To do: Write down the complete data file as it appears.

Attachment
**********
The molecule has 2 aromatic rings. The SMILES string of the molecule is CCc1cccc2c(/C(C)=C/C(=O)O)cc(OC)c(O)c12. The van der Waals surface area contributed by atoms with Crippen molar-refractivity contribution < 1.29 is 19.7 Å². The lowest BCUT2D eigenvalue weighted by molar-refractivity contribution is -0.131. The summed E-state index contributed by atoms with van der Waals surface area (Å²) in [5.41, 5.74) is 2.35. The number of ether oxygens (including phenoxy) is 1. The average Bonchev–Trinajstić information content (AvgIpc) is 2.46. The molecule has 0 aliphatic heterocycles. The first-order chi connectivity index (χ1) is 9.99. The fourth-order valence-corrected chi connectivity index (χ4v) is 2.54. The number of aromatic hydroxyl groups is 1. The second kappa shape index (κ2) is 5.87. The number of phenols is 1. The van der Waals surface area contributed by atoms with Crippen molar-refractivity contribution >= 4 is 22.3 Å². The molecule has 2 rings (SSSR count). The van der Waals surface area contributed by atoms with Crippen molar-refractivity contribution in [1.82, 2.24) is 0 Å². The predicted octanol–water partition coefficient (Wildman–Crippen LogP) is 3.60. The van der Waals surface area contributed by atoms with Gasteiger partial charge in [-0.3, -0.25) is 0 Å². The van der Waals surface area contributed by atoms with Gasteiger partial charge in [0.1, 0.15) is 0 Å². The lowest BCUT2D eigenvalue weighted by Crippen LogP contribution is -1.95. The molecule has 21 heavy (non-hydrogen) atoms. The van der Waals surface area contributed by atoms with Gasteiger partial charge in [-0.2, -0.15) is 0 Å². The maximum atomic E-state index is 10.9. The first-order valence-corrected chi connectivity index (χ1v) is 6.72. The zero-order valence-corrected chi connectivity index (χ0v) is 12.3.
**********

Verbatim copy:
The molecule has 2 aromatic rings. The SMILES string of the molecule is CCc1cccc2c(/C(C)=C/C(=O)O)cc(OC)c(O)c12. The van der Waals surface area contributed by atoms with Crippen molar-refractivity contribution < 1.29 is 19.7 Å². The lowest BCUT2D eigenvalue weighted by molar-refractivity contribution is -0.131. The summed E-state index contributed by atoms with van der Waals surface area (Å²) in [5.41, 5.74) is 2.35. The number of ether oxygens (including phenoxy) is 1. The average Bonchev–Trinajstić information content (AvgIpc) is 2.46. The molecule has 0 aliphatic heterocycles. The first-order chi connectivity index (χ1) is 9.99. The fourth-order valence-corrected chi connectivity index (χ4v) is 2.54. The number of aromatic hydroxyl groups is 1. The second kappa shape index (κ2) is 5.87. The number of phenols is 1. The van der Waals surface area contributed by atoms with Crippen molar-refractivity contribution >= 4 is 22.3 Å². The molecule has 2 rings (SSSR count). The van der Waals surface area contributed by atoms with Crippen molar-refractivity contribution in [1.82, 2.24) is 0 Å². The predicted octanol–water partition coefficient (Wildman–Crippen LogP) is 3.60. The van der Waals surface area contributed by atoms with Gasteiger partial charge in [-0.3, -0.25) is 0 Å². The van der Waals surface area contributed by atoms with Gasteiger partial charge in [0.1, 0.15) is 0 Å². The lowest BCUT2D eigenvalue weighted by Crippen LogP contribution is -1.95. The molecule has 21 heavy (non-hydrogen) atoms. The van der Waals surface area contributed by atoms with Gasteiger partial charge in [-0.2, -0.15) is 0 Å². The maximum atomic E-state index is 10.9. The first-order valence-corrected chi connectivity index (χ1v) is 6.72. The zero-order valence-corrected chi connectivity index (χ0v) is 12.3.